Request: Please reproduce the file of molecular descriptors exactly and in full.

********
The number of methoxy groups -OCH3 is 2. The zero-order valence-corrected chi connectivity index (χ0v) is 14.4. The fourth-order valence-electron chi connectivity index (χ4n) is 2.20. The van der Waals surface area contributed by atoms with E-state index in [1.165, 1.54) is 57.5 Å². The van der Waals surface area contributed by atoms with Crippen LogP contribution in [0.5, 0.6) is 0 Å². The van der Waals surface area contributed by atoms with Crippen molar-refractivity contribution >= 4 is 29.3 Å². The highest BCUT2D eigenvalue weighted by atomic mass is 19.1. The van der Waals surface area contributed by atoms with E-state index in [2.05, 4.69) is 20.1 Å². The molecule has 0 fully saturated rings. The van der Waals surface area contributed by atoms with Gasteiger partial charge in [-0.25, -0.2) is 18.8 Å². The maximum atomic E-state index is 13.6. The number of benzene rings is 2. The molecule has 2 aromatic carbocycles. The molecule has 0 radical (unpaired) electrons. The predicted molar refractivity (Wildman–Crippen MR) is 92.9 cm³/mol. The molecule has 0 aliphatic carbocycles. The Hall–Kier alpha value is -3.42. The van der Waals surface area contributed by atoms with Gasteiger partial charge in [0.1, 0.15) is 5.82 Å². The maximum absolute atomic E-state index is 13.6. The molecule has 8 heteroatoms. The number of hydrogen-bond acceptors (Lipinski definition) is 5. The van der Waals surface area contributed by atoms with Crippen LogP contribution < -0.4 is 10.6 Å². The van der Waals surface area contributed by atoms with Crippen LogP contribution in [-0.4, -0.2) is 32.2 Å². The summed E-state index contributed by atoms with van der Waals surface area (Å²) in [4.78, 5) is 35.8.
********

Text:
The number of methoxy groups -OCH3 is 2. The zero-order valence-corrected chi connectivity index (χ0v) is 14.4. The fourth-order valence-electron chi connectivity index (χ4n) is 2.20. The van der Waals surface area contributed by atoms with E-state index in [1.165, 1.54) is 57.5 Å². The van der Waals surface area contributed by atoms with Crippen LogP contribution in [0.5, 0.6) is 0 Å². The van der Waals surface area contributed by atoms with Crippen molar-refractivity contribution >= 4 is 29.3 Å². The highest BCUT2D eigenvalue weighted by atomic mass is 19.1. The van der Waals surface area contributed by atoms with E-state index in [2.05, 4.69) is 20.1 Å². The molecule has 0 fully saturated rings. The van der Waals surface area contributed by atoms with Gasteiger partial charge in [-0.25, -0.2) is 18.8 Å². The maximum atomic E-state index is 13.6. The number of benzene rings is 2. The molecule has 2 aromatic carbocycles. The molecule has 0 radical (unpaired) electrons. The predicted molar refractivity (Wildman–Crippen MR) is 92.9 cm³/mol. The molecule has 0 aliphatic carbocycles. The Hall–Kier alpha value is -3.42. The van der Waals surface area contributed by atoms with Gasteiger partial charge in [0.1, 0.15) is 5.82 Å². The maximum absolute atomic E-state index is 13.6. The molecule has 8 heteroatoms. The number of hydrogen-bond acceptors (Lipinski definition) is 5. The van der Waals surface area contributed by atoms with Crippen LogP contribution < -0.4 is 10.6 Å². The van der Waals surface area contributed by atoms with Crippen LogP contribution in [-0.4, -0.2) is 32.2 Å². The summed E-state index contributed by atoms with van der Waals surface area (Å²) in [4.78, 5) is 35.8.